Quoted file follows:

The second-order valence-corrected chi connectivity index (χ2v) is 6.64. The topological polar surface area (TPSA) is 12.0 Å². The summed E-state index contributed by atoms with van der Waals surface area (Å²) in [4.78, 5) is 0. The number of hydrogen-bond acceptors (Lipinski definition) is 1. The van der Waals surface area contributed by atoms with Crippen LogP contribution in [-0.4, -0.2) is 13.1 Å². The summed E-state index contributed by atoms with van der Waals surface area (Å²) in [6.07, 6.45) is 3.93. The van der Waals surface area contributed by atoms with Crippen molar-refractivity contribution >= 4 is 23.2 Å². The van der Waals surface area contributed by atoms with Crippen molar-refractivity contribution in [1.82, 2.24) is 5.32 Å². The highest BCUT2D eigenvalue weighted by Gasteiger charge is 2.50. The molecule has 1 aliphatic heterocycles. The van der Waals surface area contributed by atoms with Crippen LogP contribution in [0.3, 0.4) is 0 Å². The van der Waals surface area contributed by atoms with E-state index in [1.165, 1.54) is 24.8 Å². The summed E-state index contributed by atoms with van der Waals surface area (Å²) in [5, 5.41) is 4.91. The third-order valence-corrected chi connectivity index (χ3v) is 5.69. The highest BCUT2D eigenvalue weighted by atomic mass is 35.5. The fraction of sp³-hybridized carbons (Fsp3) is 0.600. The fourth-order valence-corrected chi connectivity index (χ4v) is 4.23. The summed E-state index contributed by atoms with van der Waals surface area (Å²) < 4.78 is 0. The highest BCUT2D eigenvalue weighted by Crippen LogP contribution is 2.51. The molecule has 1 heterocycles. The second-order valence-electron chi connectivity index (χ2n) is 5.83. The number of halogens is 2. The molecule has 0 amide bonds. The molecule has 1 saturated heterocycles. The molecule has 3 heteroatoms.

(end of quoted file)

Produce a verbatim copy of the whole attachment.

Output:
The second-order valence-corrected chi connectivity index (χ2v) is 6.64. The topological polar surface area (TPSA) is 12.0 Å². The summed E-state index contributed by atoms with van der Waals surface area (Å²) in [4.78, 5) is 0. The number of hydrogen-bond acceptors (Lipinski definition) is 1. The van der Waals surface area contributed by atoms with Crippen LogP contribution in [-0.4, -0.2) is 13.1 Å². The summed E-state index contributed by atoms with van der Waals surface area (Å²) in [6.07, 6.45) is 3.93. The van der Waals surface area contributed by atoms with Crippen molar-refractivity contribution >= 4 is 23.2 Å². The van der Waals surface area contributed by atoms with Crippen molar-refractivity contribution in [1.82, 2.24) is 5.32 Å². The highest BCUT2D eigenvalue weighted by Gasteiger charge is 2.50. The molecule has 1 aliphatic heterocycles. The van der Waals surface area contributed by atoms with Crippen LogP contribution in [0.3, 0.4) is 0 Å². The van der Waals surface area contributed by atoms with E-state index in [1.165, 1.54) is 24.8 Å². The summed E-state index contributed by atoms with van der Waals surface area (Å²) in [5, 5.41) is 4.91. The third-order valence-corrected chi connectivity index (χ3v) is 5.69. The highest BCUT2D eigenvalue weighted by atomic mass is 35.5. The fraction of sp³-hybridized carbons (Fsp3) is 0.600. The fourth-order valence-corrected chi connectivity index (χ4v) is 4.23. The summed E-state index contributed by atoms with van der Waals surface area (Å²) < 4.78 is 0. The highest BCUT2D eigenvalue weighted by Crippen LogP contribution is 2.51. The molecule has 1 heterocycles. The second-order valence-electron chi connectivity index (χ2n) is 5.83. The number of halogens is 2. The molecule has 0 amide bonds. The molecule has 1 saturated heterocycles. The molecule has 3 heteroatoms.